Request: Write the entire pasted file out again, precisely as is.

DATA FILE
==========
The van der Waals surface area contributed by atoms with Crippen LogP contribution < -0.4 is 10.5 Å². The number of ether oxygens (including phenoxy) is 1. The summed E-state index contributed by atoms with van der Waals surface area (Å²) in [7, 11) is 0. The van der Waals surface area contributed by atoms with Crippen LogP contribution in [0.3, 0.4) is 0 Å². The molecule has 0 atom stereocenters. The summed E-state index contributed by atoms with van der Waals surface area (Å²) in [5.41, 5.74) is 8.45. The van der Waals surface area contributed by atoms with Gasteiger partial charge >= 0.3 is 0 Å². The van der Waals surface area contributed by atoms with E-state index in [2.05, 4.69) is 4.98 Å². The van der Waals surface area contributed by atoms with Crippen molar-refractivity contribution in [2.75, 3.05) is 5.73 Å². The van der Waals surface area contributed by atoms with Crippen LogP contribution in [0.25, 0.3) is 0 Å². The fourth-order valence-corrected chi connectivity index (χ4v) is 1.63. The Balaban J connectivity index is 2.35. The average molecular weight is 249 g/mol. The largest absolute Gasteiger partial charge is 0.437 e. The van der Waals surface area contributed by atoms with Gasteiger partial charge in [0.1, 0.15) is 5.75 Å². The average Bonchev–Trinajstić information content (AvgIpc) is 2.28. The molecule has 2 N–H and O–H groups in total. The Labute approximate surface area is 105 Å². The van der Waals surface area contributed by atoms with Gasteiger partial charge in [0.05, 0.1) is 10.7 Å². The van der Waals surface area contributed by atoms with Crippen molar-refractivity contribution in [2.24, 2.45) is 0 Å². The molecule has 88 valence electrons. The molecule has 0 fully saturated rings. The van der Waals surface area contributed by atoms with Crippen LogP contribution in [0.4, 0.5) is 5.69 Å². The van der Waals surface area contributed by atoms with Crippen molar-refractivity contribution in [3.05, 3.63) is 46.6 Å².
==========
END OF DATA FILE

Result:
The van der Waals surface area contributed by atoms with Crippen LogP contribution < -0.4 is 10.5 Å². The number of ether oxygens (including phenoxy) is 1. The summed E-state index contributed by atoms with van der Waals surface area (Å²) in [7, 11) is 0. The van der Waals surface area contributed by atoms with Crippen LogP contribution in [0.3, 0.4) is 0 Å². The molecule has 0 atom stereocenters. The summed E-state index contributed by atoms with van der Waals surface area (Å²) in [5.41, 5.74) is 8.45. The van der Waals surface area contributed by atoms with Gasteiger partial charge >= 0.3 is 0 Å². The van der Waals surface area contributed by atoms with E-state index in [2.05, 4.69) is 4.98 Å². The van der Waals surface area contributed by atoms with Crippen molar-refractivity contribution in [2.75, 3.05) is 5.73 Å². The van der Waals surface area contributed by atoms with Crippen LogP contribution in [0.25, 0.3) is 0 Å². The fourth-order valence-corrected chi connectivity index (χ4v) is 1.63. The Balaban J connectivity index is 2.35. The average molecular weight is 249 g/mol. The largest absolute Gasteiger partial charge is 0.437 e. The van der Waals surface area contributed by atoms with Gasteiger partial charge in [0.1, 0.15) is 5.75 Å². The average Bonchev–Trinajstić information content (AvgIpc) is 2.28. The molecule has 2 N–H and O–H groups in total. The Labute approximate surface area is 105 Å². The van der Waals surface area contributed by atoms with Gasteiger partial charge in [0.05, 0.1) is 10.7 Å². The van der Waals surface area contributed by atoms with Crippen molar-refractivity contribution in [2.24, 2.45) is 0 Å². The molecule has 88 valence electrons. The molecule has 0 fully saturated rings. The van der Waals surface area contributed by atoms with Crippen LogP contribution in [0.4, 0.5) is 5.69 Å². The van der Waals surface area contributed by atoms with Crippen molar-refractivity contribution in [3.05, 3.63) is 46.6 Å².